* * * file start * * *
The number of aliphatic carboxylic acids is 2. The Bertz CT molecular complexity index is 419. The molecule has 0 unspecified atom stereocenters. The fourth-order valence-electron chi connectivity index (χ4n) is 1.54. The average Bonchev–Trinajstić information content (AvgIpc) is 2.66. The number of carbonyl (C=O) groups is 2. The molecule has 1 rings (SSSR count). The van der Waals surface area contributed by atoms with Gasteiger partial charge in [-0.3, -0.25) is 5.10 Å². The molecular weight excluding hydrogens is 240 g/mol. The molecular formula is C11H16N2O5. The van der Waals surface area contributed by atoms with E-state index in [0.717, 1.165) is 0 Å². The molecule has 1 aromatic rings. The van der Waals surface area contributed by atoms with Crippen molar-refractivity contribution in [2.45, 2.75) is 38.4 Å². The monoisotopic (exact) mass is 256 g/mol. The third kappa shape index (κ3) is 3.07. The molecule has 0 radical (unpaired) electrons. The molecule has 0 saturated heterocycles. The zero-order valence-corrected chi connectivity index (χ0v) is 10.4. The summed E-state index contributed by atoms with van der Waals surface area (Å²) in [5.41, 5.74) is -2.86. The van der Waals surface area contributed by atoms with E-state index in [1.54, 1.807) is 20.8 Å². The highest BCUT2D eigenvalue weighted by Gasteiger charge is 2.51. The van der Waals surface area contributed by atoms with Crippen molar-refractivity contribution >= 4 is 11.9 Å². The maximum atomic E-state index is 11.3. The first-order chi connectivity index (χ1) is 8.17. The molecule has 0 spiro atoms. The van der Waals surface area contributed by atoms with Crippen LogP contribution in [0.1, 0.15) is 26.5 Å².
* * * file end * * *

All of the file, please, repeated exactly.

The number of aliphatic carboxylic acids is 2. The Bertz CT molecular complexity index is 419. The molecule has 0 unspecified atom stereocenters. The fourth-order valence-electron chi connectivity index (χ4n) is 1.54. The average Bonchev–Trinajstić information content (AvgIpc) is 2.66. The number of carbonyl (C=O) groups is 2. The molecule has 1 rings (SSSR count). The van der Waals surface area contributed by atoms with Gasteiger partial charge in [-0.3, -0.25) is 5.10 Å². The molecular weight excluding hydrogens is 240 g/mol. The molecular formula is C11H16N2O5. The van der Waals surface area contributed by atoms with E-state index in [0.717, 1.165) is 0 Å². The molecule has 1 aromatic rings. The van der Waals surface area contributed by atoms with Crippen molar-refractivity contribution in [2.45, 2.75) is 38.4 Å². The monoisotopic (exact) mass is 256 g/mol. The third kappa shape index (κ3) is 3.07. The molecule has 0 radical (unpaired) electrons. The molecule has 0 saturated heterocycles. The zero-order valence-corrected chi connectivity index (χ0v) is 10.4. The summed E-state index contributed by atoms with van der Waals surface area (Å²) in [5.41, 5.74) is -2.86. The van der Waals surface area contributed by atoms with E-state index in [1.54, 1.807) is 20.8 Å². The highest BCUT2D eigenvalue weighted by Gasteiger charge is 2.51. The van der Waals surface area contributed by atoms with Crippen molar-refractivity contribution >= 4 is 11.9 Å². The maximum atomic E-state index is 11.3. The first-order chi connectivity index (χ1) is 8.17. The molecule has 0 spiro atoms. The van der Waals surface area contributed by atoms with Crippen LogP contribution in [0.1, 0.15) is 26.5 Å².